Memories of the Opium Wars

Junk imperialism

Imagine that the conflict between the USA and General Noriega had ended with a decisive victory for General Noriega. And supposing that he had then demanded a cession of US territory as compensation, a port that would facilitate free trade in all of the goods he was hoping to market. Imagine such a thing, and you will understand what Hong Kong looks like to Chinese eyes.

China in the 19th century was quite content to carry on with its traditional way of life. Neither the rulers nor the people had any Large desire for what the West could offer. And the West itself had a large desire for Chinese goods, so that free trading in ordinary goods ended up very much in China’s favour.

Opium was one commodity that could be sold in great quantities to the Chinese. Addictive drugs have a way of spreading themselves into new markets. And contrary to what some people say, it was already well known that opium was dangerous. It was just that Western governments under middle class influence were gripped by extreme laisse faire doctrines and were reluctant to pass laws against bad habits or even lethal narcotics. Whereas China was still governed by traditional Confucian notions of benevolence and responsibility, and tried to stamp out illegal opium smuggling on its own sovereign territory.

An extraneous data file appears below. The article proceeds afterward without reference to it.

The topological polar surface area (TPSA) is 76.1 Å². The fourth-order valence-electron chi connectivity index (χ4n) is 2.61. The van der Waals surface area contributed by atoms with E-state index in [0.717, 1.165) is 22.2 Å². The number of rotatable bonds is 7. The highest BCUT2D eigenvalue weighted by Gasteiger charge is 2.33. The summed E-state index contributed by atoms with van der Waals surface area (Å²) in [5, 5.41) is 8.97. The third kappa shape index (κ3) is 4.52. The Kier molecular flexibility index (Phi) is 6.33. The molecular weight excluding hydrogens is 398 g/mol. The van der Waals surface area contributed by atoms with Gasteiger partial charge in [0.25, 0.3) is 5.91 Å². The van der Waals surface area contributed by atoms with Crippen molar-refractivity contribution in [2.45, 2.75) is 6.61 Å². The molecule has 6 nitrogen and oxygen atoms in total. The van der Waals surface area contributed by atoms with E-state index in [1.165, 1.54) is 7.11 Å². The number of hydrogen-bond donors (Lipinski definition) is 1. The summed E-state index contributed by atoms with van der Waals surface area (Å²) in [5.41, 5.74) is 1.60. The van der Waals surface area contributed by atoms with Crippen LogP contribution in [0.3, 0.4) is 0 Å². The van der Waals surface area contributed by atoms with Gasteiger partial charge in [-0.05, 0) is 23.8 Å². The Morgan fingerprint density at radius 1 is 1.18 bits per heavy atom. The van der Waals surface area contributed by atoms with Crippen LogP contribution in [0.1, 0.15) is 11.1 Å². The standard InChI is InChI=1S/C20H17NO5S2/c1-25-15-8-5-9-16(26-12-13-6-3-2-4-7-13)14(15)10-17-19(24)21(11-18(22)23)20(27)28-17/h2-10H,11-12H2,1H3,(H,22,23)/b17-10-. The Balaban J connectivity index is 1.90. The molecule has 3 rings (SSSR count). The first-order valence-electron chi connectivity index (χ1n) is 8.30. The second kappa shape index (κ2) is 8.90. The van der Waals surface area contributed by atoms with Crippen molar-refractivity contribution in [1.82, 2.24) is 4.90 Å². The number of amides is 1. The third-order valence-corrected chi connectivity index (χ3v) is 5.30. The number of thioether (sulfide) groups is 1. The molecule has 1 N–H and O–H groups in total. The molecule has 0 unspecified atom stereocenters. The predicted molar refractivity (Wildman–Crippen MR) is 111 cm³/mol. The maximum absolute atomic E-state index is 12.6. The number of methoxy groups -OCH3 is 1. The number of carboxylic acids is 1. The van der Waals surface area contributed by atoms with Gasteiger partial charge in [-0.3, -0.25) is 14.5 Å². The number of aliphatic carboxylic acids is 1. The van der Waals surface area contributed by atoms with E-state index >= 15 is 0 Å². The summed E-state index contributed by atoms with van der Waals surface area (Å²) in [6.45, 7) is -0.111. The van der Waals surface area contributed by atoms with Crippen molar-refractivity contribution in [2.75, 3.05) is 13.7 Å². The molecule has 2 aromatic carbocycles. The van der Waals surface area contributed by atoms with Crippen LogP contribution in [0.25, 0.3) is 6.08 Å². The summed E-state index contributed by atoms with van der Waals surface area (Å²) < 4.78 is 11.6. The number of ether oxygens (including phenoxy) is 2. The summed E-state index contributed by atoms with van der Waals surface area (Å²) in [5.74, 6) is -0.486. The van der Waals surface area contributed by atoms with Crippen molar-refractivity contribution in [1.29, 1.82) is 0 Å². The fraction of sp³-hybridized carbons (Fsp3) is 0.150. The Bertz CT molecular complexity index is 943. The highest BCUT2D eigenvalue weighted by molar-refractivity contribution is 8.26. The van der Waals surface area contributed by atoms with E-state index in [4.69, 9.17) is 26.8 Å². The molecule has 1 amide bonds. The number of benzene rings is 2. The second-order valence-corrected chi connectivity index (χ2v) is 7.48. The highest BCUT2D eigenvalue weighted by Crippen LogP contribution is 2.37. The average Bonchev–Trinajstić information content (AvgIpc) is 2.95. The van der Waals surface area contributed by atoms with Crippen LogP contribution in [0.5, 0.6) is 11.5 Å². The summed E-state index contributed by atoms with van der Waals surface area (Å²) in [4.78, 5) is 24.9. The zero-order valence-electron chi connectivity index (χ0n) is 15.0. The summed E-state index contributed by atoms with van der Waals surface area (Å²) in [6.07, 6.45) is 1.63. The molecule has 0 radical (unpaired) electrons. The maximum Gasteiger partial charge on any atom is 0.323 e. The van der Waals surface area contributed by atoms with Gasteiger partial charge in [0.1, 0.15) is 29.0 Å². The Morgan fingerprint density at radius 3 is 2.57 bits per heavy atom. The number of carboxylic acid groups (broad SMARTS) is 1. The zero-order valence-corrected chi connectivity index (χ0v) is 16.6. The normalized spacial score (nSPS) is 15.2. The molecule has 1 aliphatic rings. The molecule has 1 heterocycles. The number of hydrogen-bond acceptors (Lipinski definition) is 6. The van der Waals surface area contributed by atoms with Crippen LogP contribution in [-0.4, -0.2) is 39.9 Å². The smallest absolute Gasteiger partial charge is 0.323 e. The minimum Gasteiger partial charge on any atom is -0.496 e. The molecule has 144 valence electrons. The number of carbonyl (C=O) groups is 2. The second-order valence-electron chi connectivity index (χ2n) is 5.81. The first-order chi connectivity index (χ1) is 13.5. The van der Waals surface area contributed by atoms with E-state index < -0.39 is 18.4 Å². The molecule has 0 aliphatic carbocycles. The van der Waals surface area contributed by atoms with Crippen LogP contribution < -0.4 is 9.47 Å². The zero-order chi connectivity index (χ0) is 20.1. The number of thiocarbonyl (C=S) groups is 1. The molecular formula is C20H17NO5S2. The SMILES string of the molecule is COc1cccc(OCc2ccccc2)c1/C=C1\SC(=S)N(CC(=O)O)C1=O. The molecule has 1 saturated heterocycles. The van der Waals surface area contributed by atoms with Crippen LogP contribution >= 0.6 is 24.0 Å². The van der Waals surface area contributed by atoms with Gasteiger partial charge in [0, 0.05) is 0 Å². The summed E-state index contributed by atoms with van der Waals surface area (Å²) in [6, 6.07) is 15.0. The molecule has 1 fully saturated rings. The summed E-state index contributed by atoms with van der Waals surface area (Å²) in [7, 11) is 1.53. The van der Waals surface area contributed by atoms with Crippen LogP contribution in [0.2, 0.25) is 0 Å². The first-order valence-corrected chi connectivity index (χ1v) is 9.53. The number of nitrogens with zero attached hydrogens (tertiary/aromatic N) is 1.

The Opium Wars were just what the name implies – wars to prevent a sovereign government carrying out a wise and far-sighted policy to preserve its social values and the health of its own people. But it was Britain that had the military power, won the war and grabbed Hong Kong as a gateway into China.

History has a way of taking revenge on the smugly self-righteous. The Victorian middle classes unleashed forces that destroyed their own social values along with everyone else’s. And the attempts by the tail-end of that class to give Hong Kong a democratic tradition that it never had before are unlikely to end well.


This first appeared in Newsnotes for  May 1994, in Issue 41 of Labour and Trade Union Review, now Labour Affairs.  You can find more from the era at and